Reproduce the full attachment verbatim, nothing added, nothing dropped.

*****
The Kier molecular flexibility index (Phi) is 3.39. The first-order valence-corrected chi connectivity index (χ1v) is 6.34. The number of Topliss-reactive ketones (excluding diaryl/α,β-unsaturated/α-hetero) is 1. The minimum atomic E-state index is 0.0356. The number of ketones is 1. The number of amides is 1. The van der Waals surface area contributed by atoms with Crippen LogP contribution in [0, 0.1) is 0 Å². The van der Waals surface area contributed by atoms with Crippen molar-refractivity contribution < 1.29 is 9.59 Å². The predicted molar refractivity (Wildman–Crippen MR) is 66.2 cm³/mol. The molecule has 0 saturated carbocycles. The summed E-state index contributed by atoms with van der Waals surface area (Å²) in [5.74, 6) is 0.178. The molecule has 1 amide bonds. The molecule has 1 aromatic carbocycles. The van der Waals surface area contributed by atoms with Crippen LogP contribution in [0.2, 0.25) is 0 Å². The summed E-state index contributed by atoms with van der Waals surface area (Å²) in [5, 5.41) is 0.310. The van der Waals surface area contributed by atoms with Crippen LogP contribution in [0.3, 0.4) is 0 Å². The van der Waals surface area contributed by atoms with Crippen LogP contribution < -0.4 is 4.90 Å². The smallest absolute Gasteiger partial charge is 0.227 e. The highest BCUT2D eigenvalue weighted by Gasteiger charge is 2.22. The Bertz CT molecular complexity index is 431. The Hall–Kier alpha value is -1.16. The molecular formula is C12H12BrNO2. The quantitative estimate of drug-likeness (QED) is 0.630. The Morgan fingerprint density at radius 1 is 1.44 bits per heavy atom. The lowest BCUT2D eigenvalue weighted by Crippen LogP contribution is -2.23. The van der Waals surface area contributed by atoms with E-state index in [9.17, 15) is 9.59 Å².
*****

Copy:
The Kier molecular flexibility index (Phi) is 3.39. The first-order valence-corrected chi connectivity index (χ1v) is 6.34. The number of Topliss-reactive ketones (excluding diaryl/α,β-unsaturated/α-hetero) is 1. The minimum atomic E-state index is 0.0356. The number of ketones is 1. The number of amides is 1. The van der Waals surface area contributed by atoms with Crippen LogP contribution in [0, 0.1) is 0 Å². The van der Waals surface area contributed by atoms with Crippen molar-refractivity contribution < 1.29 is 9.59 Å². The predicted molar refractivity (Wildman–Crippen MR) is 66.2 cm³/mol. The molecule has 0 saturated carbocycles. The summed E-state index contributed by atoms with van der Waals surface area (Å²) in [5.74, 6) is 0.178. The molecule has 1 amide bonds. The molecule has 1 aromatic carbocycles. The van der Waals surface area contributed by atoms with Crippen LogP contribution in [0.2, 0.25) is 0 Å². The summed E-state index contributed by atoms with van der Waals surface area (Å²) in [5, 5.41) is 0.310. The van der Waals surface area contributed by atoms with Crippen LogP contribution in [0.3, 0.4) is 0 Å². The van der Waals surface area contributed by atoms with Crippen LogP contribution < -0.4 is 4.90 Å². The smallest absolute Gasteiger partial charge is 0.227 e. The highest BCUT2D eigenvalue weighted by Gasteiger charge is 2.22. The Bertz CT molecular complexity index is 431. The Hall–Kier alpha value is -1.16. The molecular formula is C12H12BrNO2. The quantitative estimate of drug-likeness (QED) is 0.630. The Morgan fingerprint density at radius 1 is 1.44 bits per heavy atom. The lowest BCUT2D eigenvalue weighted by Crippen LogP contribution is -2.23. The van der Waals surface area contributed by atoms with E-state index in [9.17, 15) is 9.59 Å².